Regional versus latitudinal variation in the life-history traits and demographic rates of a reef fish, Centropyge bispinosa, in the Coral Sea and Great Barrier Reef Marine Parks, Australia

Lowe, Jake R., Payet, Samuel D., Harrison, Hugo B., Hobbs, Jean-Paul A., Hoey, Andrew S., Taylor, Brett M., Sinclair-Taylor, Tane H., and Pratchett, Morgan S. (2021) Regional versus latitudinal variation in the life-history traits and demographic rates of a reef fish, Centropyge bispinosa, in the Coral Sea and Great Barrier Reef Marine Parks, Australia. Journal of Fish Biology, 99 (5). pp. 1602-1612.

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Abstract

Environmental temperature is an important determinant of physiological processes and life histories in ectotherms. Over latitudinal scales, variation in temperature has been linked to changes in life-history traits and demographic rates, with growth and mortality rates generally being greatest at low latitudes, and longevity and maximum length being greater at higher latitudes. Using the two-spined angelfish, Centropyge bispinosa, as our focal species, we compared growth patterns, growth rates, longevity, mortality, asymptotic length and maximum length across 22 reefs that span 13° of latitude within the Great Barrier Reef Marine Park (GBRMP) and the Coral Sea Marine Park (CSMP), Australia. We found no predictable latitudinal variation in mortality rates, growth patterns, growth rates, asymptotic or maximum length of C. bispinosa at regional to biogeographic scales. However, C. bispinosa consistently exhibited reduced longevity at lower, warmer latitudes within the CSMP. The greatest differences in mean maximum length of C. bispinosa were between continental (GBRMP) and oceanic (central CSMP) reefs of similar latitude, with individuals being larger on average on continental versus oceanic reefs. The lack of predictable life-history and demographic variation in C. bispinosa across a 13° latitudinal gradient within the CSMP, coupled with differences in mean maximum length between continental and oceanic reefs at similar latitudes, suggest that local environmental conditions have a greater influence than environmental temperature on the demographic rates and life-history traits of C. bispinosa.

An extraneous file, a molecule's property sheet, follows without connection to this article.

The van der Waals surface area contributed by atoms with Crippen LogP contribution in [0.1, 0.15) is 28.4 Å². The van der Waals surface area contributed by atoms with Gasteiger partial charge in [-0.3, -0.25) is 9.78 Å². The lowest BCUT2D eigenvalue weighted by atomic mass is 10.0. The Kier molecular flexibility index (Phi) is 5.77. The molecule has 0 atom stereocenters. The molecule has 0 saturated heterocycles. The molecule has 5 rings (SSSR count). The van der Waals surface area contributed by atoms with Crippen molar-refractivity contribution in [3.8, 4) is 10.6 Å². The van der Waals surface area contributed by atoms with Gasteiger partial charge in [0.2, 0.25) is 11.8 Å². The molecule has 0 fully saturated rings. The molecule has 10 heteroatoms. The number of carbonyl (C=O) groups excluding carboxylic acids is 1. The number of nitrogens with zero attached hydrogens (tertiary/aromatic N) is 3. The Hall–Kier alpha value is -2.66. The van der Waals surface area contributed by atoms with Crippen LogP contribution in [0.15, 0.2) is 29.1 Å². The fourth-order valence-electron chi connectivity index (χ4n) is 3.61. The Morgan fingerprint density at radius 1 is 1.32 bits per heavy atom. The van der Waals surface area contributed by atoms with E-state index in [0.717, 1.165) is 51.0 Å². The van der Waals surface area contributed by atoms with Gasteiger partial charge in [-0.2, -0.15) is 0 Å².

Item ID: 70634
Item Type: Article (Research - C1)
ISSN: 1095-8649
Keywords: Centropyge, Coral Sea, Great Barrier Reef, life-history traits, Metabolic Theory of Ecology, Temperature-Size Rule
Copyright Information: © 2021 Fisheries Society of the British Isles.
Funders: Australian Research Council (ARC)
Projects and Grants: ARC Centre of Excellence for Coral Reef Studies, ARC Discovery Early Career Research Award
Date Deposited: 05 Apr 2022 02:54
Downloads: Total: 1
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